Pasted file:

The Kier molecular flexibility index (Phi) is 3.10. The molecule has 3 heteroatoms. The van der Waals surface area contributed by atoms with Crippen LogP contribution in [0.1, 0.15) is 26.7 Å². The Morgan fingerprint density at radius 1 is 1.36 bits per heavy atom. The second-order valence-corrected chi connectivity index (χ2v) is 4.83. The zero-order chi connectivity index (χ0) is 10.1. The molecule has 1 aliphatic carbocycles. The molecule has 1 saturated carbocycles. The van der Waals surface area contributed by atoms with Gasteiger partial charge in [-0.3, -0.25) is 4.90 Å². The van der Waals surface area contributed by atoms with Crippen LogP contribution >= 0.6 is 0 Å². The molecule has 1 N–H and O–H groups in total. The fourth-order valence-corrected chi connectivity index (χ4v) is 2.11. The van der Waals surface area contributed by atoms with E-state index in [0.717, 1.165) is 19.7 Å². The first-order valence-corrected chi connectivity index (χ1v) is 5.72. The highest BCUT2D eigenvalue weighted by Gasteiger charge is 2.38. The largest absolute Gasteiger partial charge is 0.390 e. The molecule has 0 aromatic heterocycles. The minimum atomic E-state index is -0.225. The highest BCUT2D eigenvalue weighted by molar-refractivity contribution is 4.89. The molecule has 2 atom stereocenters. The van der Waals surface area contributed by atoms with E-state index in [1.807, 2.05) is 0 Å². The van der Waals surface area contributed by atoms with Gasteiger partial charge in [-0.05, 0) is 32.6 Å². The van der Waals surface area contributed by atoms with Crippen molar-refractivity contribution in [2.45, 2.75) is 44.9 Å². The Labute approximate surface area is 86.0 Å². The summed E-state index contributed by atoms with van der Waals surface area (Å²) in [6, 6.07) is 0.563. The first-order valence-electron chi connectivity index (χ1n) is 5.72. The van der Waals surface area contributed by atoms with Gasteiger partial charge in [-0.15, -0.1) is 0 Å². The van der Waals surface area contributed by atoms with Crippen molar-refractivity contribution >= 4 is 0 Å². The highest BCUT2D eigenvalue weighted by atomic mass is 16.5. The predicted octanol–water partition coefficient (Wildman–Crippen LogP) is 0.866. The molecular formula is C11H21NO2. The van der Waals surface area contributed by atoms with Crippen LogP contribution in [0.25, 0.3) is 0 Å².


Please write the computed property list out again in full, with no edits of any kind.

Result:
The Kier molecular flexibility index (Phi) is 3.10. The molecule has 3 heteroatoms. The van der Waals surface area contributed by atoms with Crippen LogP contribution in [0.1, 0.15) is 26.7 Å². The Morgan fingerprint density at radius 1 is 1.36 bits per heavy atom. The second-order valence-corrected chi connectivity index (χ2v) is 4.83. The zero-order chi connectivity index (χ0) is 10.1. The molecule has 1 aliphatic carbocycles. The molecule has 1 saturated carbocycles. The van der Waals surface area contributed by atoms with Gasteiger partial charge in [-0.3, -0.25) is 4.90 Å². The van der Waals surface area contributed by atoms with Crippen LogP contribution >= 0.6 is 0 Å². The molecule has 1 N–H and O–H groups in total. The fourth-order valence-corrected chi connectivity index (χ4v) is 2.11. The van der Waals surface area contributed by atoms with E-state index in [0.717, 1.165) is 19.7 Å². The first-order valence-corrected chi connectivity index (χ1v) is 5.72. The highest BCUT2D eigenvalue weighted by Gasteiger charge is 2.38. The largest absolute Gasteiger partial charge is 0.390 e. The molecule has 0 aromatic heterocycles. The minimum atomic E-state index is -0.225. The highest BCUT2D eigenvalue weighted by molar-refractivity contribution is 4.89. The molecule has 2 atom stereocenters. The van der Waals surface area contributed by atoms with E-state index in [1.807, 2.05) is 0 Å². The van der Waals surface area contributed by atoms with Gasteiger partial charge in [-0.05, 0) is 32.6 Å². The van der Waals surface area contributed by atoms with Crippen molar-refractivity contribution in [2.45, 2.75) is 44.9 Å². The Labute approximate surface area is 86.0 Å². The summed E-state index contributed by atoms with van der Waals surface area (Å²) in [6, 6.07) is 0.563. The first-order valence-electron chi connectivity index (χ1n) is 5.72. The van der Waals surface area contributed by atoms with Gasteiger partial charge in [-0.15, -0.1) is 0 Å². The van der Waals surface area contributed by atoms with Crippen molar-refractivity contribution >= 4 is 0 Å². The highest BCUT2D eigenvalue weighted by atomic mass is 16.5. The predicted octanol–water partition coefficient (Wildman–Crippen LogP) is 0.866. The molecular formula is C11H21NO2. The van der Waals surface area contributed by atoms with Crippen LogP contribution in [0.25, 0.3) is 0 Å².